Friday, September 12, 2008

Politics - of the Church Choir Variety

I've been in a lot of church choirs. Some good, some great, some sucktastic. But I've only been in one that didn't waste time with politics - and it isn't this one.

I hate church choir politics. It's ridiculous. We're all there to sing, to pray, to lead the congregation. We're a ministry, even if we're compensated, and we're there to add to the richness and the majesty of the Mass. In other words, we're not there to perform, and we're not there for personal accolades.

My current choir has just undergone a regime change. I admired the last director, and felt priveleged to work with him. But I didn't exactly like it. I'm not a professional singer, I'm not trained, and it was incredibly hard work to be part of Horst Buchholz's choir. Not only because of the choral pieces we did, but because he chose strange hymns and never rehearsed them, chose strange Mass parts and never rehearsed them, and expected us all to be concert-ready for every Sunday Mass. The congregation never sang along - I was going to Mass there before I was part of the choir, and the few people in the pews always looked bewildered when the organ started. It was a wonderful choir for hardcore musicians, and I'm sure Rome would have been pleased with the amount of Latin we sang, but I honestly don't feel we provided the service to the congregation that we were supposed to.

But Dr. Buchholz left, and the pastor appointed a new director. In the whopping two weeks since choir started back up after a summer hiatus, we've been without a regular organist and a grand total of 16 people (out of 40-something) have decided to show up to sing. We've been doing pretty standard English hymns, and Mass parts that everyone knows backwards. The congregation sings. We have short rehearsals. Our director is younger and less musically educated, but frankly? That lets me relax a little. I know I won't be reprimanded repeatedly for making mistakes while sight-reading Mozart.

And I'll admit: I'm totally biased. John Miller, our new director, worked with me at Ss. Simon and Jude in Phoenix - my one apolitical choir, where we all showed up, did our jobs (it was a fully professional choir), and didn't let our egos get in the way. We're used to a different style of sacred music and a different cathedral-level music program. I like leading the parishioners instead of performing every Sunday. And while I miss the Latin, I know that John has experience with the traditional forms of the Mass and the motets, and I know that once he gets into the swing of things, he'll be able to bring them back.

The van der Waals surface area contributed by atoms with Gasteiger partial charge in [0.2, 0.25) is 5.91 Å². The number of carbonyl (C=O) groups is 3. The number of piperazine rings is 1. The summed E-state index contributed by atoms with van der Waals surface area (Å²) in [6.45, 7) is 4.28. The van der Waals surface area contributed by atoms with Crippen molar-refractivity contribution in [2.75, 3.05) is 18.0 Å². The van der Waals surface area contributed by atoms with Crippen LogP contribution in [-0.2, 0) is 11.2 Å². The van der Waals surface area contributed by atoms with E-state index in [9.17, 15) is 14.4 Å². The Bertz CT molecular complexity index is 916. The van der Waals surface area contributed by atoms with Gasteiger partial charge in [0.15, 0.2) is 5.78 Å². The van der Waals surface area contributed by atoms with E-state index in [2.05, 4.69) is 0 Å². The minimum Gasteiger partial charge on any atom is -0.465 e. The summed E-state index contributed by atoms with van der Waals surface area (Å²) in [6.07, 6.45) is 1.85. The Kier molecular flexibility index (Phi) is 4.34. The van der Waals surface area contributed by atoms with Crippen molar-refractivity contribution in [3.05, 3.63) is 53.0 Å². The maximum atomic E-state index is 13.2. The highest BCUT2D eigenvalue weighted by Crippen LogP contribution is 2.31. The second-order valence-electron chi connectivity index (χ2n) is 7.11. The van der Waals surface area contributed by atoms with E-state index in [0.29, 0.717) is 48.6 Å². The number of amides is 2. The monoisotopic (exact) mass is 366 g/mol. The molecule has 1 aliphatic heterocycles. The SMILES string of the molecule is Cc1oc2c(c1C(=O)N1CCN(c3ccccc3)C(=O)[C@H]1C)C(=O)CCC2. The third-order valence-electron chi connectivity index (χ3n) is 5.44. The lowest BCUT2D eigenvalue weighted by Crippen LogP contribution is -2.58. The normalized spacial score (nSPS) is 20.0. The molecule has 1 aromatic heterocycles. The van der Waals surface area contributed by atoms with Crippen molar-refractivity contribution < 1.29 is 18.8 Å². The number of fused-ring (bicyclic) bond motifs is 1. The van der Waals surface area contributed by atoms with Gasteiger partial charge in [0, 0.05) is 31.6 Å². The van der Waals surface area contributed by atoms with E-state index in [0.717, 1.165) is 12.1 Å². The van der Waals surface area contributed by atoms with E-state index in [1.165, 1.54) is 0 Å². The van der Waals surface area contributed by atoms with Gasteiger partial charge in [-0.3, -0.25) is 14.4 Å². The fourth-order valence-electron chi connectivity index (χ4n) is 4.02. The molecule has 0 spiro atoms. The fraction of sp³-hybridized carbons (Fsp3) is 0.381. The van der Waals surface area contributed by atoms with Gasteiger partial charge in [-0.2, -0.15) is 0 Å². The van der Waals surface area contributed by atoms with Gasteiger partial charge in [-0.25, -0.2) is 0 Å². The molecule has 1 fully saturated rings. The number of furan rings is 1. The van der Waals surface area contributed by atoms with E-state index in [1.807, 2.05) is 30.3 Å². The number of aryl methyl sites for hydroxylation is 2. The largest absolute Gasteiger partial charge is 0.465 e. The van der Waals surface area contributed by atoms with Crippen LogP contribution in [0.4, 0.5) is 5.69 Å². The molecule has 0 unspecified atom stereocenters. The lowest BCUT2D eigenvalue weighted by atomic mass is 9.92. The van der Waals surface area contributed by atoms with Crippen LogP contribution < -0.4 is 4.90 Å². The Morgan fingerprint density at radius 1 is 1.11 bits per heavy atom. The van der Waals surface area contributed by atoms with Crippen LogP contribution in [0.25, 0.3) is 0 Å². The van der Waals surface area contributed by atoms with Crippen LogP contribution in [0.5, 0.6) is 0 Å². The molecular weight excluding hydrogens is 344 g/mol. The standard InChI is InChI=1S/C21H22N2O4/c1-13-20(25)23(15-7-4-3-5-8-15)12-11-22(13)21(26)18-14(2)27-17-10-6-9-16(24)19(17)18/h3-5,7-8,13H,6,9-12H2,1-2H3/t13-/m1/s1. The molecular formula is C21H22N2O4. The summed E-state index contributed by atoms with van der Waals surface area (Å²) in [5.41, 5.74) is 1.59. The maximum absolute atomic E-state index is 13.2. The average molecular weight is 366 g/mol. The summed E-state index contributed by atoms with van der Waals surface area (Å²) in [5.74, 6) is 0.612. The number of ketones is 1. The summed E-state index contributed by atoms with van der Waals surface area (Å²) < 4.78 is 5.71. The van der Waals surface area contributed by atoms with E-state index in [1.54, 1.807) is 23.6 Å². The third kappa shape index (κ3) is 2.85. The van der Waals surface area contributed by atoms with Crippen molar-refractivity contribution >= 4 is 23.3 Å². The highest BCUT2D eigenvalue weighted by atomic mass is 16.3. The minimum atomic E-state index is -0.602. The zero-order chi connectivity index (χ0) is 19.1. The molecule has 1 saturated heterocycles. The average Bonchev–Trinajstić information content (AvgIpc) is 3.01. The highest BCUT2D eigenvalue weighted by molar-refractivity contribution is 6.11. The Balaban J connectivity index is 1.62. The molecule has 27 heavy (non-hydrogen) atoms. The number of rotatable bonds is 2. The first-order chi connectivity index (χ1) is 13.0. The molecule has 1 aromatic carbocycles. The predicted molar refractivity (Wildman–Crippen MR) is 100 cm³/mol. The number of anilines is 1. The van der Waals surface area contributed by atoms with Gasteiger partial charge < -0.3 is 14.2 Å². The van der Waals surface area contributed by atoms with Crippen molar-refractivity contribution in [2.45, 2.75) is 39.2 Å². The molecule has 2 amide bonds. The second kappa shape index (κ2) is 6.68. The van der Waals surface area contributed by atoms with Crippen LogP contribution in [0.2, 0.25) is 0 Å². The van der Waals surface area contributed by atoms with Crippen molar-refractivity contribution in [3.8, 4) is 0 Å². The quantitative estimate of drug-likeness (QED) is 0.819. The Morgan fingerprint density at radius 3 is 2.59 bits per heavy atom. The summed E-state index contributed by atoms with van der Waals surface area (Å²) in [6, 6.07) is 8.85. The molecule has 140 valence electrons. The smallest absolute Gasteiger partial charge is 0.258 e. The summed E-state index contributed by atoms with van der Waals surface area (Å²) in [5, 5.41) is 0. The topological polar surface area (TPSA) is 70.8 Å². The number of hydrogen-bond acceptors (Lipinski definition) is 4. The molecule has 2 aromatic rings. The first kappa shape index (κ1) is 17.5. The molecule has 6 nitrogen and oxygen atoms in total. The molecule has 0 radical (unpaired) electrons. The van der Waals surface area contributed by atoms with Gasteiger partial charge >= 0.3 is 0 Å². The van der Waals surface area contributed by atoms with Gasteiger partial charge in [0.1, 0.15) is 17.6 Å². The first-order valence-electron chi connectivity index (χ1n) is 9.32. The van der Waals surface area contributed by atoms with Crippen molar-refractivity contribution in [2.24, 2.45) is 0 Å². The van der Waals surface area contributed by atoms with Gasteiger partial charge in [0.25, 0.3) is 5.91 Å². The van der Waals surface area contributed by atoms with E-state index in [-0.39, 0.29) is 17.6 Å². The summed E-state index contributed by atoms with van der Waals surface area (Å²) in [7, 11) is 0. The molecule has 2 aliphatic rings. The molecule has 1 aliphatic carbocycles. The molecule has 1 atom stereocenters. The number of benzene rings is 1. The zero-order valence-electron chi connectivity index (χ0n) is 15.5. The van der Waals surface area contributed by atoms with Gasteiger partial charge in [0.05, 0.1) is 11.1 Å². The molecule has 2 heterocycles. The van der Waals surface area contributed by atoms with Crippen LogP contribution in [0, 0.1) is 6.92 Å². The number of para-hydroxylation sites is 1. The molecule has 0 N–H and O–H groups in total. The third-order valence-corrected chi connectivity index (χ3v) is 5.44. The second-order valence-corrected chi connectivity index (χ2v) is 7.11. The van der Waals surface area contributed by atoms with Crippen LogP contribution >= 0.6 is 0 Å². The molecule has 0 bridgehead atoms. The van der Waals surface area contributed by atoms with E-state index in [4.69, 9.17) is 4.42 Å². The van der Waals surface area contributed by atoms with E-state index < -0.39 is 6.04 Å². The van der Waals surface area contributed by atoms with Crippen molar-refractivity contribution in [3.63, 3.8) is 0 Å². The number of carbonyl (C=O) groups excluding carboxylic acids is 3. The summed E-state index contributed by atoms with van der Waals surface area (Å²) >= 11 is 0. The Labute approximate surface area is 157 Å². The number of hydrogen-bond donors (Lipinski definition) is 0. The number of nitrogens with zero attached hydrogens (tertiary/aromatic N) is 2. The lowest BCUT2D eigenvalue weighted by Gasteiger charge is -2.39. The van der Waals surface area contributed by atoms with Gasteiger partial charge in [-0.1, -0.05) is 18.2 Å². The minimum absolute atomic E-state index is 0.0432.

This, of course, is a tragedy of epic proportions for the old hands in the choir. Last night's rehearsal, which was led by a section leader since John was out of town for a funeral, culminated in people asking if we were only going to be doing this kind of music (English hymns), and wasn't there already a contemporary choir? (Despite the fact that we're singing nothing remotely "contemporary". I've been in contemp. choirs. "Joyful, Joyful, We Adore Thee" is not contemporary.) One bass was all up-in-arms and said he was writing to the Archbishop about how we've stopped doing the traditional music and it's a travesty and blah blah blah.

Did I mention it's been two weeks that we've been in session? Two weeks. Two weeks without some ninety-page Mass to sight-read every week and all of a sudden we're having Mass in a field with tambourines? Please.

Like I said, I'm biased. I'm pretty pissed that no one seems to want to give John a chance. I know it's not the choir they started in, but most of them are volunteers (just like me), and if it's really that terrible, go find some other sparsely-attended church with a performance choir to join. I can't understand why we can't do both the traditional stuff and the stuff everyone knows - what's so terrible about a few "contemporary" hymns? (And I'm expecting some serious head explosions when we collaborate with the actual contemporary choir - if Beethoven gives these people hives, what will they do when faced with "Open The Eyes of My Heart" or "Shout To The Lord"?)

Maybe I'm political, too, bitching about it like this. But it's so frustrating to me that we're wasting time complaining to each other when we could just be enjoying singing for once. There's no shame in singing classic hymns well - especially when it forces us to be the ministry we're supposed to have been all along. I don't volunteer to perform: I volunteer to be part of a ministry, to be part of the Mass, to use the gift God gave me to His greater glory, not mine.

I just wish we could all focus on that and get on with it.

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